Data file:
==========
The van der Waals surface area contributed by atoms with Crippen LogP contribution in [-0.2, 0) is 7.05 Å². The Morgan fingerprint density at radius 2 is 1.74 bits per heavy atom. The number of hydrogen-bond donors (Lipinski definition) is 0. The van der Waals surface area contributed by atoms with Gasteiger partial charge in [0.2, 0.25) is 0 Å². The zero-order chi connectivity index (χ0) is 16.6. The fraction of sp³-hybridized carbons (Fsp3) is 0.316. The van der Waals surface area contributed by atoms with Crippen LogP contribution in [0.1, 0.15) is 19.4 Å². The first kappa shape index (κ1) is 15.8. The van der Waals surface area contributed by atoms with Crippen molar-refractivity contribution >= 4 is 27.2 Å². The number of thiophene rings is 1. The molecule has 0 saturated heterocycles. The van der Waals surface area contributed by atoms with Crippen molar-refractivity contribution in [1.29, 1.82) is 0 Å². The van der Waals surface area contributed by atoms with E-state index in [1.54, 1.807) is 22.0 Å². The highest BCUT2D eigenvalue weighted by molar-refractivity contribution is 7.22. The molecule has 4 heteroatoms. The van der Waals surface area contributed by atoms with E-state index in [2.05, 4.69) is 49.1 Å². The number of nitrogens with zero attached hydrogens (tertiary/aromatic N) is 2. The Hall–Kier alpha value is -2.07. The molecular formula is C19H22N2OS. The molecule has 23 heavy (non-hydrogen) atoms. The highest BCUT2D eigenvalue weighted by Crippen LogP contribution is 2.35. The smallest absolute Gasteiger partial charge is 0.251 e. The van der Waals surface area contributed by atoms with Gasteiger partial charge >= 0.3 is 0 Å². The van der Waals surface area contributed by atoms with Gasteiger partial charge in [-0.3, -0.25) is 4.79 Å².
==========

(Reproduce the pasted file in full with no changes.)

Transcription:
The van der Waals surface area contributed by atoms with Crippen LogP contribution in [-0.2, 0) is 7.05 Å². The Morgan fingerprint density at radius 2 is 1.74 bits per heavy atom. The number of hydrogen-bond donors (Lipinski definition) is 0. The van der Waals surface area contributed by atoms with Gasteiger partial charge in [0.2, 0.25) is 0 Å². The zero-order chi connectivity index (χ0) is 16.6. The fraction of sp³-hybridized carbons (Fsp3) is 0.316. The van der Waals surface area contributed by atoms with Crippen LogP contribution in [0.1, 0.15) is 19.4 Å². The first kappa shape index (κ1) is 15.8. The van der Waals surface area contributed by atoms with Crippen molar-refractivity contribution >= 4 is 27.2 Å². The number of thiophene rings is 1. The molecule has 0 saturated heterocycles. The van der Waals surface area contributed by atoms with Crippen molar-refractivity contribution in [1.29, 1.82) is 0 Å². The van der Waals surface area contributed by atoms with E-state index in [1.54, 1.807) is 22.0 Å². The highest BCUT2D eigenvalue weighted by molar-refractivity contribution is 7.22. The molecule has 4 heteroatoms. The van der Waals surface area contributed by atoms with E-state index in [2.05, 4.69) is 49.1 Å². The number of nitrogens with zero attached hydrogens (tertiary/aromatic N) is 2. The Hall–Kier alpha value is -2.07. The molecular formula is C19H22N2OS. The molecule has 23 heavy (non-hydrogen) atoms. The highest BCUT2D eigenvalue weighted by Crippen LogP contribution is 2.35. The smallest absolute Gasteiger partial charge is 0.251 e. The van der Waals surface area contributed by atoms with Gasteiger partial charge >= 0.3 is 0 Å². The van der Waals surface area contributed by atoms with Gasteiger partial charge in [-0.3, -0.25) is 4.79 Å².